ReNeuron first in stroke

ReNeuron will be treating the first stroke patients with stem cells later this year in the UK after overcoming a string of regulatory holdups abroad. In February, the Surrey-based company received the go-ahead to start a phase 1 trial from the UK's Gene Therapy Advisory Committee (GTAC) for ReN001, a genetically engineered neural stem cell line originally derived from fetal brain tissue. ReNeuron was the first European stem cell company to go public in 2005, but at the time decided to apply for approval with the US Food and Drug Administration (FDA). The FDA, however, repeatedly delayed approval, prompting the company to apply in 2008 to the UK's Medicines and Healthcare Products Regulatory Agency and subsequently GTAC. CSO John Sinden points out that, “We decided temporarily to discontinue discussions with the FDA since we could not afford to run two phase 1 trials in stroke.” The recently approved open label dose escalation safety trial will take place at Glasgow's Southern General Hospital in 12 patients and will also evaluate potential efficacy biomarkers using structural and functional MRI. Chris Mason, who heads the Regenerative Medicine Bioprocessing Unit at University College London, says, “Given the degree of scrutiny by the regulators, the phase 1 study should not be a challenge.” Mason adds that any unwelcome surprises are more likely to crop up at later stages, due to the heterogeneity of this patient group.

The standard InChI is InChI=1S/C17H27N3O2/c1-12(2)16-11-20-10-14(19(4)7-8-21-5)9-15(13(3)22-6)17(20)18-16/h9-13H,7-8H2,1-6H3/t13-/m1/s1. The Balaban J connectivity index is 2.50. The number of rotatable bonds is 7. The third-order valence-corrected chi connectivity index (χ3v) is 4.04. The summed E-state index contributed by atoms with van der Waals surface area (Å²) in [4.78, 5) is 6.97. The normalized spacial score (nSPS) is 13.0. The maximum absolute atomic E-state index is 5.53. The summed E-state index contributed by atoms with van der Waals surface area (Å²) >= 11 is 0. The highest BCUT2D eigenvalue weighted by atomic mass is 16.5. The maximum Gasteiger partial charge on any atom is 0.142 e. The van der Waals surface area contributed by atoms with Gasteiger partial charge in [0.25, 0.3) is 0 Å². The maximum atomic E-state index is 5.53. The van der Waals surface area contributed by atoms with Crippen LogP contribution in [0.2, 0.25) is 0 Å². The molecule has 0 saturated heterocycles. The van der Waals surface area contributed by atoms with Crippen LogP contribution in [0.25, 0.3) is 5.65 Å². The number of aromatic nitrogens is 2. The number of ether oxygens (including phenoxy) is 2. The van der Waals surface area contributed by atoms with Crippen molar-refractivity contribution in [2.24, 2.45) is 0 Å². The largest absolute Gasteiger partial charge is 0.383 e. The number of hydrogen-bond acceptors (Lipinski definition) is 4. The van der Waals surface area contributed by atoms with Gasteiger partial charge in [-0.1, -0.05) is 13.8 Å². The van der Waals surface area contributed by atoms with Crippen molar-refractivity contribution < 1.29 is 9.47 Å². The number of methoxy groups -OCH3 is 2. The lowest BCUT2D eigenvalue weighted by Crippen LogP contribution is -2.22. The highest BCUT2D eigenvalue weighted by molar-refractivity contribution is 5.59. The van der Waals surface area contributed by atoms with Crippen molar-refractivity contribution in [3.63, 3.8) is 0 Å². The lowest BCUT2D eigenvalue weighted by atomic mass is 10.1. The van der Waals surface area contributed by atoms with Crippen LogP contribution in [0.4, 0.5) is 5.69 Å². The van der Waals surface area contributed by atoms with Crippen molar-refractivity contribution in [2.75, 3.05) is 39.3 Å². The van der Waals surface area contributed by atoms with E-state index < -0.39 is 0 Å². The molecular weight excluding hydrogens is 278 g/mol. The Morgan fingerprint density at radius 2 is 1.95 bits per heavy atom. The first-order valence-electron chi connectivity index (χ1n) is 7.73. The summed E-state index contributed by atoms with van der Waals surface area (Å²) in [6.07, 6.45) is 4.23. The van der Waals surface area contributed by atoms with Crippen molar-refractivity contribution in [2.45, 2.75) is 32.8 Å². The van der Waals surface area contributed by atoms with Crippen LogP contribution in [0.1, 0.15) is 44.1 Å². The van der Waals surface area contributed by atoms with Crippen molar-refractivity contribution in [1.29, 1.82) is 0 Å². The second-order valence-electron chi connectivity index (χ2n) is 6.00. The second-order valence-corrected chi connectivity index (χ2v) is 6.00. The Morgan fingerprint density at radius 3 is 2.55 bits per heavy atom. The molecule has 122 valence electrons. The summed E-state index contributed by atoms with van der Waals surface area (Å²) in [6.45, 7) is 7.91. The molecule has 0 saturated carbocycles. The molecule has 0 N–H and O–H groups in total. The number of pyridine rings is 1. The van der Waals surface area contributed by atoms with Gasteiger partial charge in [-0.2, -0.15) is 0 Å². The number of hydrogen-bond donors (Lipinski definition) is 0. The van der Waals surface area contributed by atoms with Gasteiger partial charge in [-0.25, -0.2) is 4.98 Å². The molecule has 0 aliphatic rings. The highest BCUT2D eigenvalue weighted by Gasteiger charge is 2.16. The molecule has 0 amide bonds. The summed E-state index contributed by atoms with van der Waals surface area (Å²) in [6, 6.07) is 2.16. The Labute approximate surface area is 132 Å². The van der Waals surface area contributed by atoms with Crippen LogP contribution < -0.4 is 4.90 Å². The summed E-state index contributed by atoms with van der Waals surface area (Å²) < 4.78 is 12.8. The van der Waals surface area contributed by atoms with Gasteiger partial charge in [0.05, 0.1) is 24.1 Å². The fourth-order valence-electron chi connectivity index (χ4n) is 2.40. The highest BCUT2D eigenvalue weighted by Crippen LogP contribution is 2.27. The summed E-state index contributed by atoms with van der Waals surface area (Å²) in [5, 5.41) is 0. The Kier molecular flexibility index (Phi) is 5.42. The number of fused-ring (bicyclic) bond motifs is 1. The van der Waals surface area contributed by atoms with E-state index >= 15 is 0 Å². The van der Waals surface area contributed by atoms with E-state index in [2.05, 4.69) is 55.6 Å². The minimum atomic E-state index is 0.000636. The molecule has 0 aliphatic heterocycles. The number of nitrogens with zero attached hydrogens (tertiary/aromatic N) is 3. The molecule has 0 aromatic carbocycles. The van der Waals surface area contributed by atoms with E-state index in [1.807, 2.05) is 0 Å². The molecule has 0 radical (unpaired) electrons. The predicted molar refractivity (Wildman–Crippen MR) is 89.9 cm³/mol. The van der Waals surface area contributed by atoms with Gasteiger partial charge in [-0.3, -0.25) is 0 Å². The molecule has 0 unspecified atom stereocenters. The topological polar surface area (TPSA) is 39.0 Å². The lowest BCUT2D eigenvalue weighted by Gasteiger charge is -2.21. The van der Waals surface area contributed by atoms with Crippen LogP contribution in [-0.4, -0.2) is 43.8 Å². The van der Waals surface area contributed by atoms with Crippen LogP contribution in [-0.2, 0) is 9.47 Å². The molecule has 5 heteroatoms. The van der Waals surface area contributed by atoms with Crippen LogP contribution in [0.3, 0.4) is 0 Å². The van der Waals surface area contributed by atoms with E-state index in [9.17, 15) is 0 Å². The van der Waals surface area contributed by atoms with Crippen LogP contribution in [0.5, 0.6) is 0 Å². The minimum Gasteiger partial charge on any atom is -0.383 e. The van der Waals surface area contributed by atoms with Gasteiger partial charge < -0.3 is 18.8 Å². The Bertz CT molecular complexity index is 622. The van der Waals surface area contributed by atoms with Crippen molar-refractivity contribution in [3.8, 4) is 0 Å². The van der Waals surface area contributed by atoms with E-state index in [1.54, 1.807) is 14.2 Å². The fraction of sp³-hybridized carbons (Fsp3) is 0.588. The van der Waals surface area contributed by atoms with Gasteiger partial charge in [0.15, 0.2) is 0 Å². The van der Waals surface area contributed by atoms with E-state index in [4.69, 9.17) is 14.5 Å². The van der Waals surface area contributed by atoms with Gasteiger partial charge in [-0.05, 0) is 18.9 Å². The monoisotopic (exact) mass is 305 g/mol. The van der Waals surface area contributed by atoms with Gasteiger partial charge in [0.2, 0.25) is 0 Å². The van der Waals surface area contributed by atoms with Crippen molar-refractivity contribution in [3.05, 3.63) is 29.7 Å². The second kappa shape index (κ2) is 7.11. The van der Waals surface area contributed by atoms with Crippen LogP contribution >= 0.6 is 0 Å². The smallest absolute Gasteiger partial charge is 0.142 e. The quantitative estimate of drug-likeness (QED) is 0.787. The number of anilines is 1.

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Aldridge, S. ReNeuron first in stroke. Nat Biotechnol 28, 303 (2010).

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